Yet another country has come down on yet another side in the ongoing “virtual goods are property” debate. This time it’s the Netherlands.
The Leeuwarden District Court says the culprits, 15 and 14 years old, coerced a 13-year-old boy into transferring a “virtual amulet and a virtual mask” from the online adventure game RuneScape to their game accounts.
“These virtual goods are goods (under Dutch law), so this is theft,” the court said Tuesday in a summary of its ruling.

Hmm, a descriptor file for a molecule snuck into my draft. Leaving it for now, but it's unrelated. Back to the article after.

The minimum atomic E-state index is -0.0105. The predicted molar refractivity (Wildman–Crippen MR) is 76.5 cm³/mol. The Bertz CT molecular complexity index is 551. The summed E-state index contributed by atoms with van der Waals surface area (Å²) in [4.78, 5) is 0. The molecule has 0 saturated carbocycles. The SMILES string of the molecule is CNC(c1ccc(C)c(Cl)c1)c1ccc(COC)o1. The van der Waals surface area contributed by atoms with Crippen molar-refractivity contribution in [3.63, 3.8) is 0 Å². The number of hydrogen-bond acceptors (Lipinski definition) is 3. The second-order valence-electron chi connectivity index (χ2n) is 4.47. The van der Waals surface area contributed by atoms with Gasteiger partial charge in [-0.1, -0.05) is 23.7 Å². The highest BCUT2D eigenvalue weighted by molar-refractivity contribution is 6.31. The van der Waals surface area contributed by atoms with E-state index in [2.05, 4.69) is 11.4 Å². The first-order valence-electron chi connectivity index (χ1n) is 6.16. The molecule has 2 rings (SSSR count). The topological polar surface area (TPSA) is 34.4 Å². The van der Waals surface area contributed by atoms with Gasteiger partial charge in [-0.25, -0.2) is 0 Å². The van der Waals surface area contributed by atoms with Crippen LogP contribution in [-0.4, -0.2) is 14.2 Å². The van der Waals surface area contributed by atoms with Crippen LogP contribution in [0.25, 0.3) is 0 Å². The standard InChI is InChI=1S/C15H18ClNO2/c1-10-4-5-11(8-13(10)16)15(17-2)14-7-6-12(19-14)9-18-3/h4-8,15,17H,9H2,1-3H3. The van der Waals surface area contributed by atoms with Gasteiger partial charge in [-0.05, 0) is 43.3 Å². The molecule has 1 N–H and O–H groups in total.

That’s interesting, and for better or worse, one small step toward more widespread recognition of virtual goods as something more than just mere ones and zeros owned by the company hosting them.
In the comment thread there are links to the original Dutch court papers and a Google translation of them. Among the points made by the court are that there are plenty of valuable goods in the real world that are not material — hardly a new observation. Ashcroft Burnham points out that the stock market is full of virtual goods.
One difference, of course, is that the stock market itself does not create these goods — people/companies do. In the case of these Runescape items, Jagex made them, and is just letting users play with them. We need a better real-world analogy than stocks.